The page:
Mel C opens up about Spice Girls-era eating disorder

Mel C has opened up about her battle with an eating disorder during her Spice Girls days, and said that using holistic therapies and talking therapies helped her in her quest to recovery.

The former girl band star, who has previously discussed her struggles with her body image, also said that now – at 42 – she has far better knowledge of food and how it fuels the body.

Mel told BBC Good Food magazine: “I joined the Spice Girls when I was 20 and it was an insane time. I developed an eating disorder; I was in the spotlight, being photographed constantly, and I started to become self-conscious of my body image.”

Back in her Spice Girls hey-day, Mel – who was nicknamed Sporty Spice – was known for her incredibly fit figure, but it was not happiest time for her.

“I was in denial for a long time but I always wanted to get better – I had talking therapies and holistic therapies, like acupuncture. Sport became really important to me too,” she said.

“I love to be physically fit and, obviously, to really push yourself, you have to make sure you eat the right things. I like to think I have a healthy relationship with food now, and I love to cook.

View this post on Instagram

#tbt little Sporty 😊 @adidasoriginals #youth #spicegirls #90s ✌🏼️

A post shared by Mel C / Melanie C (@melaniecmusic) on

The singer added: “We’re so much more aware of nutrition nowadays. When I was a teenager, I didn’t know the difference between a protein and a carb.

“We need to get back to realising that we are what we eat.”

Mel C, who is still going strong with her post-Spice Girls solo career, recently confessed that she didn’t want to join the band’s reunion because it would remind her of her negative past.

She turned down a huge pay packet to reunite with them and said: “I’d like to say the money didn’t matter to me. I’m a single mother and I do have financial concerns.

“It was a really difficult decision. I didn’t take it lightly. I did go quite far down the route with the girls. I went to a lot of meetings but I just didn’t feel it was right in my gut. When I finally said no I just felt relief,” she told Event magazine.

But now she’s feeling much better about her life and her relationship with food and, in the BBC Good Food chat, she praised her mother’s incredible cooking.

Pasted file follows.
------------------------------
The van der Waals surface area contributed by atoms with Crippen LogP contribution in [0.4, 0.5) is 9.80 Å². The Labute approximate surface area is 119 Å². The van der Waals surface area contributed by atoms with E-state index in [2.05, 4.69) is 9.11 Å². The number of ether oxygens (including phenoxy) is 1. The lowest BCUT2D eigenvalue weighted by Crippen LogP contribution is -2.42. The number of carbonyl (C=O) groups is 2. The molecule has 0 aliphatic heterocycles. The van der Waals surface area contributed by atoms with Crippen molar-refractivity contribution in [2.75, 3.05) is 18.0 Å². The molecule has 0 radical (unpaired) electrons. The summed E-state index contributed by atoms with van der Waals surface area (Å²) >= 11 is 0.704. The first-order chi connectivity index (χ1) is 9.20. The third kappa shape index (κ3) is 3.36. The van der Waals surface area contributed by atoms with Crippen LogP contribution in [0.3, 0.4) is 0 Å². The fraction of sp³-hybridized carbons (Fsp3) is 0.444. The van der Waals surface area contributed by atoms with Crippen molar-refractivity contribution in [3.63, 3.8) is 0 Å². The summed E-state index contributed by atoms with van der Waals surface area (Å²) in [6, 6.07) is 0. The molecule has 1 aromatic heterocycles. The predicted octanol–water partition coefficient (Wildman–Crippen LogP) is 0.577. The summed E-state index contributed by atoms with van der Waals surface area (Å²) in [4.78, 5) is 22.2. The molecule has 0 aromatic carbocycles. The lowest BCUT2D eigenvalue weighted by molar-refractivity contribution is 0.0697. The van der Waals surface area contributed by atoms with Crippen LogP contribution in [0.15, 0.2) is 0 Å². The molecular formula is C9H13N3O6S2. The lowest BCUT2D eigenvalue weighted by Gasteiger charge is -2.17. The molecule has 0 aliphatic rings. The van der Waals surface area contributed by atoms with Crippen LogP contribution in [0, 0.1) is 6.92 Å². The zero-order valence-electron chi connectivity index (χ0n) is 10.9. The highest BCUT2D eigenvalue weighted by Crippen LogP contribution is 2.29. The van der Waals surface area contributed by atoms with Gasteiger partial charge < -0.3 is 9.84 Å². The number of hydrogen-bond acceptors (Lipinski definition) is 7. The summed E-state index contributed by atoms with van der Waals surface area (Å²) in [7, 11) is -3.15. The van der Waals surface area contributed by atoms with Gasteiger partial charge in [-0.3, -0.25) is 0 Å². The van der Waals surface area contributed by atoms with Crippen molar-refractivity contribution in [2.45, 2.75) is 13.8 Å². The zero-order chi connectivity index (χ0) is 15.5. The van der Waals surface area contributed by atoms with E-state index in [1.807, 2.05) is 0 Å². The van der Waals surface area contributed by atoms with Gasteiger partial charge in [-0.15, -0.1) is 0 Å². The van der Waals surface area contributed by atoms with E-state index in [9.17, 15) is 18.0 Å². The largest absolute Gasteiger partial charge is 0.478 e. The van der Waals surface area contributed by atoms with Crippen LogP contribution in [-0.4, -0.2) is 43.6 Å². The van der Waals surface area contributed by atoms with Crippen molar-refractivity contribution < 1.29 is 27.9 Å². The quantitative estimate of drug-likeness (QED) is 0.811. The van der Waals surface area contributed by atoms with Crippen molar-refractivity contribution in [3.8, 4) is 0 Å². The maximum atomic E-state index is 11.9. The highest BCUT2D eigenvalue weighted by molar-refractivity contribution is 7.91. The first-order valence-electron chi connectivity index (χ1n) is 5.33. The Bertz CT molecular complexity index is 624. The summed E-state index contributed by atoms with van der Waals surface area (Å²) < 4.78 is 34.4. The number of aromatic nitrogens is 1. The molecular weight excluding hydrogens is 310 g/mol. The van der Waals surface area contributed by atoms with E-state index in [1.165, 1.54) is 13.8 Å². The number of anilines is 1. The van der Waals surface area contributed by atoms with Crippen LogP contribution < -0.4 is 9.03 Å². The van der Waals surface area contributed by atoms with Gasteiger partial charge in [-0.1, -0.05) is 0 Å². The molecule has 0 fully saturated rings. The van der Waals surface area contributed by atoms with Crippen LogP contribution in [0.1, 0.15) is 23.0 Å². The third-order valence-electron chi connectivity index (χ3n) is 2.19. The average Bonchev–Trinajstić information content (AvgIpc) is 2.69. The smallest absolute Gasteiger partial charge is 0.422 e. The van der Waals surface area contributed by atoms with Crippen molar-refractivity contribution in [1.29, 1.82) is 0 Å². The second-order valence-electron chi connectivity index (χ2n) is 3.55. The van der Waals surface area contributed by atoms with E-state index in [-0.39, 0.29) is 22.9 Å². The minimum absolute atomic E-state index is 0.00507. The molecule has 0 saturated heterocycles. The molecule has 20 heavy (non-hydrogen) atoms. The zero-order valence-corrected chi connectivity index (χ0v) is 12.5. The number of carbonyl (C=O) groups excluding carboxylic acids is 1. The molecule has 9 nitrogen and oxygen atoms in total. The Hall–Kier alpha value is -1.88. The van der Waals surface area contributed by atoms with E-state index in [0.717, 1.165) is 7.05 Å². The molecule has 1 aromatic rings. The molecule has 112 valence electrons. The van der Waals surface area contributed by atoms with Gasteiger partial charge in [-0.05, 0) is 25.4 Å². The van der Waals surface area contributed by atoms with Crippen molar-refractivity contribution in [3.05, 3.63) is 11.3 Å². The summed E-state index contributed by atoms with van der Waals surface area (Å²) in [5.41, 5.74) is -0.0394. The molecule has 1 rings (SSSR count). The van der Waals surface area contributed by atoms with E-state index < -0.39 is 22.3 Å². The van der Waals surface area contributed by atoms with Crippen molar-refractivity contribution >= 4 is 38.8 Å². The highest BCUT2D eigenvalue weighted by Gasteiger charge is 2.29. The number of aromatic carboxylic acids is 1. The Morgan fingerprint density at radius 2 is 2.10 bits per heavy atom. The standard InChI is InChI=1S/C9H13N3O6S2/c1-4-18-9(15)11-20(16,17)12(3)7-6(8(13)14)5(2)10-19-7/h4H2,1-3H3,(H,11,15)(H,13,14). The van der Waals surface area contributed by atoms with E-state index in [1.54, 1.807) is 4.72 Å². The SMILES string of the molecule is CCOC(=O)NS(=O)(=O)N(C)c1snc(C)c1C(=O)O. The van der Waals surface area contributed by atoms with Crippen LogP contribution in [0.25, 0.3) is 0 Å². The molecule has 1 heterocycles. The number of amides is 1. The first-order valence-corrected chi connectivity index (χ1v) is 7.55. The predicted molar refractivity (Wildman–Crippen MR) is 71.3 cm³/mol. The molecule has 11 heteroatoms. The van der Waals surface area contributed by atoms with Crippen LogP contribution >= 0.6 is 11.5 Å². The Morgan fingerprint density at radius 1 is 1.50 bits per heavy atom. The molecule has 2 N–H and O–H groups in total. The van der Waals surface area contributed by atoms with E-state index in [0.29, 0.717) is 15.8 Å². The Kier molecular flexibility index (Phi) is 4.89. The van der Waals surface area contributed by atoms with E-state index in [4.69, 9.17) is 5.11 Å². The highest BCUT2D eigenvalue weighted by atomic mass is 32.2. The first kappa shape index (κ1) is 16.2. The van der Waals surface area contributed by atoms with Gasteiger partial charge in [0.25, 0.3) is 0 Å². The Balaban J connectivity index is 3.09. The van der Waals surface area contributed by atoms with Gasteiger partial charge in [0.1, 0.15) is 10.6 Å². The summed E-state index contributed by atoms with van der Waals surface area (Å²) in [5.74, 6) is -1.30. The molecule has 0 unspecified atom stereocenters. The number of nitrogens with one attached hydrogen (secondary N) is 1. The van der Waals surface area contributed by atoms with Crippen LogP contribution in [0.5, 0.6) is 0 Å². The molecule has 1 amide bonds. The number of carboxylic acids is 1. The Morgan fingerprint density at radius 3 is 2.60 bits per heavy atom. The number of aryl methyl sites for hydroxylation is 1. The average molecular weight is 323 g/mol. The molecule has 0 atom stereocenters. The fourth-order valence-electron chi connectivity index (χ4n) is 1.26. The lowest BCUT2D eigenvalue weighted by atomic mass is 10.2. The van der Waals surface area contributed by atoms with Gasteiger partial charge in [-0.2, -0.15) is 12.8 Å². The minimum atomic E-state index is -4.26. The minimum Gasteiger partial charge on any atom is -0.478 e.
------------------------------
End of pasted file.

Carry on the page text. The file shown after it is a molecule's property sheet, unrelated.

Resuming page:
She gushed: “My mum, Joan, always found time to cook from scratch when I was young, even though she worked full time and sang in a band.

“She was really organised: she’d do her shopping and would know what we were going to have every day, and used leftovers wisely. A lot of people from Liverpool will know scouse. It is basically Irish stew and I think it originally came to Liverpool with Irish immigrants – there are many in my family tree.

“Lamb or beef, potatoes, carrots and onion are cooked slowly together, and you have it with red cabbage or beetroot. When scouse is on the stove, there’s no smell like it. It’s like a warm hug.”

To read the feature in full, see the December issue of BBC Good Food out now.

More in this Section

Star Wars-themed stamps to mark release of new filmStar Wars-themed stamps to mark release of new film

Acclaimed musical Follies to be adapted for the big screenAcclaimed musical Follies to be adapted for the big screen

Netflix to amend Nazi documentary following complaints from PolandNetflix to amend Nazi documentary following complaints from Poland

Netflix making fourth Beverly Hills Cop film starring Eddie MurphyNetflix making fourth Beverly Hills Cop film starring Eddie Murphy


I’d always promised myself a day off school when Gay Bryne died.Secret diary of an Irish teacher: I’ve been thinking about my students, wondering who their ‘Gay Byrne’ will be

In an industry where women battle ageism and sexism, Meryl Streep has managed to decide her own destiny – and roles, writes Suzanne HarringtonJeepers Streepers: Hollywood royalty, all hail queen Meryl

'Ask Audrey' has been the newspaper's hysterical agony aunt “for ages, like”.Ask Audrey: Guten tag. Vot the f**k is the story with your cycle lanes?

Daphne Wright’s major new exhibition at the Crawford addresses such subjects as ageing and consumerism, writes Colette SheridanFinding inspiration in domestic situations

More From The Irish Examiner